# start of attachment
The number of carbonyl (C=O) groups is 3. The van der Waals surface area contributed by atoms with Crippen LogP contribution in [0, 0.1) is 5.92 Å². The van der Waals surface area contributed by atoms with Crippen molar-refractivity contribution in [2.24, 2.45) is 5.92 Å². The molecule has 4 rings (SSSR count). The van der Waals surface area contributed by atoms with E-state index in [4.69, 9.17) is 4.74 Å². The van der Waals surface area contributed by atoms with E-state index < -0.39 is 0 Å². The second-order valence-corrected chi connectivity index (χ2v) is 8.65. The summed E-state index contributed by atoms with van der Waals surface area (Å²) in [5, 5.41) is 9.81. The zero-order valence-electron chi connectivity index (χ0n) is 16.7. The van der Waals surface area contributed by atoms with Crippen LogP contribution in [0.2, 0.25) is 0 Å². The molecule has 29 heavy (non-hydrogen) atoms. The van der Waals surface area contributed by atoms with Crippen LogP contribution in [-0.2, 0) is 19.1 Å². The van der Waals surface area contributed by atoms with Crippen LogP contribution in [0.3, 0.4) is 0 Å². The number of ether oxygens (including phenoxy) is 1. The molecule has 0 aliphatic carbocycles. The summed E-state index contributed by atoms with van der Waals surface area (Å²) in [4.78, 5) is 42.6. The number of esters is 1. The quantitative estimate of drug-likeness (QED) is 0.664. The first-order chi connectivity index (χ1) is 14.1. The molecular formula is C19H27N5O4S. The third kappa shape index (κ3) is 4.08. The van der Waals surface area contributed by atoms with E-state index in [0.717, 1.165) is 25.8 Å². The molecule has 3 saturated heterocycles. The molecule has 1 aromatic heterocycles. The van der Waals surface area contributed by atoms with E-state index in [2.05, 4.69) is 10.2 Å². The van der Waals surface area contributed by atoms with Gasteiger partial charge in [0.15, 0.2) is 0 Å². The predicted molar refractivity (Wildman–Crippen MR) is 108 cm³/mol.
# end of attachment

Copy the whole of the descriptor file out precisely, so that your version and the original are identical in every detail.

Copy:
The number of carbonyl (C=O) groups is 3. The van der Waals surface area contributed by atoms with Crippen LogP contribution in [0, 0.1) is 5.92 Å². The van der Waals surface area contributed by atoms with Crippen molar-refractivity contribution in [2.24, 2.45) is 5.92 Å². The molecule has 4 rings (SSSR count). The van der Waals surface area contributed by atoms with E-state index in [4.69, 9.17) is 4.74 Å². The van der Waals surface area contributed by atoms with E-state index < -0.39 is 0 Å². The second-order valence-corrected chi connectivity index (χ2v) is 8.65. The summed E-state index contributed by atoms with van der Waals surface area (Å²) in [5, 5.41) is 9.81. The zero-order valence-electron chi connectivity index (χ0n) is 16.7. The van der Waals surface area contributed by atoms with Crippen LogP contribution in [0.2, 0.25) is 0 Å². The molecule has 29 heavy (non-hydrogen) atoms. The van der Waals surface area contributed by atoms with Crippen LogP contribution in [-0.2, 0) is 19.1 Å². The van der Waals surface area contributed by atoms with Crippen LogP contribution in [0.3, 0.4) is 0 Å². The number of ether oxygens (including phenoxy) is 1. The molecule has 0 aliphatic carbocycles. The summed E-state index contributed by atoms with van der Waals surface area (Å²) in [4.78, 5) is 42.6. The number of esters is 1. The quantitative estimate of drug-likeness (QED) is 0.664. The first-order chi connectivity index (χ1) is 14.1. The molecular formula is C19H27N5O4S. The third kappa shape index (κ3) is 4.08. The van der Waals surface area contributed by atoms with E-state index in [0.717, 1.165) is 25.8 Å². The molecule has 3 saturated heterocycles. The molecule has 1 aromatic heterocycles. The van der Waals surface area contributed by atoms with E-state index in [2.05, 4.69) is 10.2 Å². The van der Waals surface area contributed by atoms with Gasteiger partial charge in [0.15, 0.2) is 0 Å². The predicted molar refractivity (Wildman–Crippen MR) is 108 cm³/mol.